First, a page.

On April 23, 2020, the U.S. Supreme Court decided Romag Fasteners, Inc. v. Fossil Group, Inc., holding that a plaintiff alleging trademark infringement under § 1125(a) of the Lanham Act is not required to prove willful infringement as a precondition to recovering lost profits.
Romag sued Fossil under the Lanham Act for infringing on Romag’s trademarks by allowing factories in China to use counterfeit Romag fasteners on handbags. A jury found for Romag but concluded that the infringement had not been willful. The district court then refused to award lost profits because U.S. Court of Appeals for the Second Circuit precedent required a finding of willful infringement as a prerequisite to a lost-profits award. On appeal, the Second Circuit affirmed.
The Supreme Court granted review and unanimously reversed. The clear language of the Lanham Act’s remedies provision, the Court noted, makes willfulness a precondition to awarding profits for trademark dilution under § 1125(c) but not trademark infringement under § 1125(a). And the Court does not “usually read into statutes words that aren’t there.” That is especially so “when Congress has (as here) included the term in question elsewhere in the very same statutory provision.” Fossil argued that the remedies provision allows profits to be awarded only “subject to the principles of equity.” But the Court held that while that phrase makes a defendant’s mental state “a highly important consideration in determining whether an award of profits is appropriate,” it does not make willfulness an “inflexible precondition” to such an award.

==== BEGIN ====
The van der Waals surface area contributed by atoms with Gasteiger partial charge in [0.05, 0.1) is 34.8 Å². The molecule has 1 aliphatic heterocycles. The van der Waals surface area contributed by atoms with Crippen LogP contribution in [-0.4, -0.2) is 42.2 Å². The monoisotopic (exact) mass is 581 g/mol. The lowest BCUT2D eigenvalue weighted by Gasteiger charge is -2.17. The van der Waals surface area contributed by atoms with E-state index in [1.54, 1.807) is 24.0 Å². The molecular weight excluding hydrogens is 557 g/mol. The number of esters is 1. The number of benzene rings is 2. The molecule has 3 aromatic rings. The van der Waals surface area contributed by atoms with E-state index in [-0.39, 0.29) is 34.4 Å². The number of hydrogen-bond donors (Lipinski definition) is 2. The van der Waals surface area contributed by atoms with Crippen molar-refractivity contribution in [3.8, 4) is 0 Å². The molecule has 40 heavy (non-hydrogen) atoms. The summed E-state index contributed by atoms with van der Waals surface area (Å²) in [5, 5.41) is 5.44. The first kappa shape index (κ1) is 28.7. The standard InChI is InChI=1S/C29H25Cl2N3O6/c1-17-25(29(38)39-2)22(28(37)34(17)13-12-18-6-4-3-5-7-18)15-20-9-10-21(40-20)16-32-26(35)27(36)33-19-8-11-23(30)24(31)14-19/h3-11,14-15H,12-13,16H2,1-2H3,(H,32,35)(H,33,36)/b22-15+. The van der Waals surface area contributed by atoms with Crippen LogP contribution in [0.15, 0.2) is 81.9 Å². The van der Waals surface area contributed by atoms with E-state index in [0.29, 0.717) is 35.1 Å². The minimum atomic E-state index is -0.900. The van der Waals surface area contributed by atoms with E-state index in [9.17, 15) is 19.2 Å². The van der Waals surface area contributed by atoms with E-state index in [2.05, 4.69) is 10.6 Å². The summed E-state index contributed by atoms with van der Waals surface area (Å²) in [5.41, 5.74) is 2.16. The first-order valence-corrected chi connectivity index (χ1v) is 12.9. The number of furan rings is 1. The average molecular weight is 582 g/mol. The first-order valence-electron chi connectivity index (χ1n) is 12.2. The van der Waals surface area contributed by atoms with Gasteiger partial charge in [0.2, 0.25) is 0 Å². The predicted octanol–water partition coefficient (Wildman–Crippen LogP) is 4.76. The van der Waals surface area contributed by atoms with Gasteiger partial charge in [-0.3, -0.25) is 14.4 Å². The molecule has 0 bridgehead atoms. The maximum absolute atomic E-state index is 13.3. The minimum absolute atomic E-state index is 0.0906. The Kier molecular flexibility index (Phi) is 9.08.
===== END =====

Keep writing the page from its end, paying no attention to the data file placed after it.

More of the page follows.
Justice Gorsuch delivered the opinion of the Court, in which Chief Justice Roberts and Justices Thomas, Ginsburg, Breyer, Alito, Kagan, and Kavanaugh joined. Justice Alito filed a concurring opinion, in which Justices Breyer and Kagan joined. Justice Sotomayor filed an opinion concurring in the judgment.